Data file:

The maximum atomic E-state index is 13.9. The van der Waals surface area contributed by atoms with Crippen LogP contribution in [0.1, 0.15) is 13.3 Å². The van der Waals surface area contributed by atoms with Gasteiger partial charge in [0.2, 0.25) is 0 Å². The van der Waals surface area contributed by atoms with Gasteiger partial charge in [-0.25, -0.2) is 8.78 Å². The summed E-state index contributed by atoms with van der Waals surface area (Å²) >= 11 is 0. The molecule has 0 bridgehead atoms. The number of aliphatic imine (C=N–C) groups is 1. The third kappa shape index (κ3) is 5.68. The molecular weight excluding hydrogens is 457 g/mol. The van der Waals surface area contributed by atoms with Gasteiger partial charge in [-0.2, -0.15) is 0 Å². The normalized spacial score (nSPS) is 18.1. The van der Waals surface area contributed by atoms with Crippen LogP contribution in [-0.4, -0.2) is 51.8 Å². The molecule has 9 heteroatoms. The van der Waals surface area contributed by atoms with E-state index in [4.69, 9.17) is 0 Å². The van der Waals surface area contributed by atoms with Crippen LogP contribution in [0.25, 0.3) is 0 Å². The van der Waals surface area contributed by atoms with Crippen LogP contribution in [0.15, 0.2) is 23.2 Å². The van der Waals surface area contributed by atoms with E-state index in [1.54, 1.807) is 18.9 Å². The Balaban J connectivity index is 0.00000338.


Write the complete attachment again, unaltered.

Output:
The maximum atomic E-state index is 13.9. The van der Waals surface area contributed by atoms with Crippen LogP contribution in [0.1, 0.15) is 13.3 Å². The van der Waals surface area contributed by atoms with Gasteiger partial charge in [0.2, 0.25) is 0 Å². The van der Waals surface area contributed by atoms with Gasteiger partial charge in [-0.25, -0.2) is 8.78 Å². The summed E-state index contributed by atoms with van der Waals surface area (Å²) >= 11 is 0. The molecule has 0 bridgehead atoms. The number of aliphatic imine (C=N–C) groups is 1. The third kappa shape index (κ3) is 5.68. The molecular weight excluding hydrogens is 457 g/mol. The van der Waals surface area contributed by atoms with Gasteiger partial charge in [-0.2, -0.15) is 0 Å². The normalized spacial score (nSPS) is 18.1. The van der Waals surface area contributed by atoms with Crippen LogP contribution in [-0.4, -0.2) is 51.8 Å². The molecule has 9 heteroatoms. The van der Waals surface area contributed by atoms with E-state index in [4.69, 9.17) is 0 Å². The van der Waals surface area contributed by atoms with Crippen LogP contribution in [0.25, 0.3) is 0 Å². The van der Waals surface area contributed by atoms with Crippen LogP contribution in [0.15, 0.2) is 23.2 Å². The van der Waals surface area contributed by atoms with E-state index in [1.54, 1.807) is 18.9 Å². The Balaban J connectivity index is 0.00000338.